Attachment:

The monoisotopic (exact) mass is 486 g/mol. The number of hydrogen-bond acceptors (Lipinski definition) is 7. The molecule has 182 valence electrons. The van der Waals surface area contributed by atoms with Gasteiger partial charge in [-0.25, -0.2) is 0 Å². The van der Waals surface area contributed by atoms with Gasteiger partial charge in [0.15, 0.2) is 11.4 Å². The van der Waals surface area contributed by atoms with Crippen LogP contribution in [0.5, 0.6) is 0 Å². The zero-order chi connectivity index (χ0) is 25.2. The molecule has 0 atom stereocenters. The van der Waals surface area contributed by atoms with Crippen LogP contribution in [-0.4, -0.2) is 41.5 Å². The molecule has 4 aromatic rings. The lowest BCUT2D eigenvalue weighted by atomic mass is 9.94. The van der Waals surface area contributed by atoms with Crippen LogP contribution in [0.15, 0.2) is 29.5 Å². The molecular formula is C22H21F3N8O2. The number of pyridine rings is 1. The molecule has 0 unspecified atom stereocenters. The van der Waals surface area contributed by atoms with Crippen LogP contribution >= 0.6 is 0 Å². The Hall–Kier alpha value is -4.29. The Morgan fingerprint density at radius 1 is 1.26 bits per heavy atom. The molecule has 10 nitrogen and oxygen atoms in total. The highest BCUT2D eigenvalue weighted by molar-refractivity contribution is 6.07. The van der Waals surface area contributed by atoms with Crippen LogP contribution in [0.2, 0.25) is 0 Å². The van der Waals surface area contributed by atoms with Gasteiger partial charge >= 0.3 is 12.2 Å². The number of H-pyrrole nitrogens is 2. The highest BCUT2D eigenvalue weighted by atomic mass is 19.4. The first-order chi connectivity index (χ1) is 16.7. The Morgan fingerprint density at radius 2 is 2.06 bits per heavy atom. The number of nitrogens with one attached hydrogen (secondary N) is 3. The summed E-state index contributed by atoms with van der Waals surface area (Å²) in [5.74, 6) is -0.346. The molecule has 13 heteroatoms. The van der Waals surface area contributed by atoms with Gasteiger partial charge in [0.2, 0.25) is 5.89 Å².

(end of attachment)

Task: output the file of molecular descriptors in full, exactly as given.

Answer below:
The monoisotopic (exact) mass is 486 g/mol. The number of hydrogen-bond acceptors (Lipinski definition) is 7. The molecule has 182 valence electrons. The van der Waals surface area contributed by atoms with Gasteiger partial charge in [-0.25, -0.2) is 0 Å². The van der Waals surface area contributed by atoms with Gasteiger partial charge in [0.15, 0.2) is 11.4 Å². The van der Waals surface area contributed by atoms with Crippen LogP contribution in [0.5, 0.6) is 0 Å². The zero-order chi connectivity index (χ0) is 25.2. The molecule has 0 atom stereocenters. The van der Waals surface area contributed by atoms with Crippen LogP contribution in [-0.4, -0.2) is 41.5 Å². The molecule has 4 aromatic rings. The lowest BCUT2D eigenvalue weighted by atomic mass is 9.94. The van der Waals surface area contributed by atoms with Crippen LogP contribution in [0.15, 0.2) is 29.5 Å². The molecular formula is C22H21F3N8O2. The number of pyridine rings is 1. The molecule has 0 unspecified atom stereocenters. The van der Waals surface area contributed by atoms with Crippen LogP contribution >= 0.6 is 0 Å². The Hall–Kier alpha value is -4.29. The Morgan fingerprint density at radius 1 is 1.26 bits per heavy atom. The molecule has 10 nitrogen and oxygen atoms in total. The highest BCUT2D eigenvalue weighted by molar-refractivity contribution is 6.07. The van der Waals surface area contributed by atoms with Crippen LogP contribution in [0.2, 0.25) is 0 Å². The van der Waals surface area contributed by atoms with Gasteiger partial charge >= 0.3 is 12.2 Å². The number of H-pyrrole nitrogens is 2. The highest BCUT2D eigenvalue weighted by atomic mass is 19.4. The first-order chi connectivity index (χ1) is 16.7. The Morgan fingerprint density at radius 2 is 2.06 bits per heavy atom. The number of nitrogens with one attached hydrogen (secondary N) is 3. The summed E-state index contributed by atoms with van der Waals surface area (Å²) in [5.74, 6) is -0.346. The molecule has 13 heteroatoms. The van der Waals surface area contributed by atoms with Gasteiger partial charge in [0.2, 0.25) is 5.89 Å².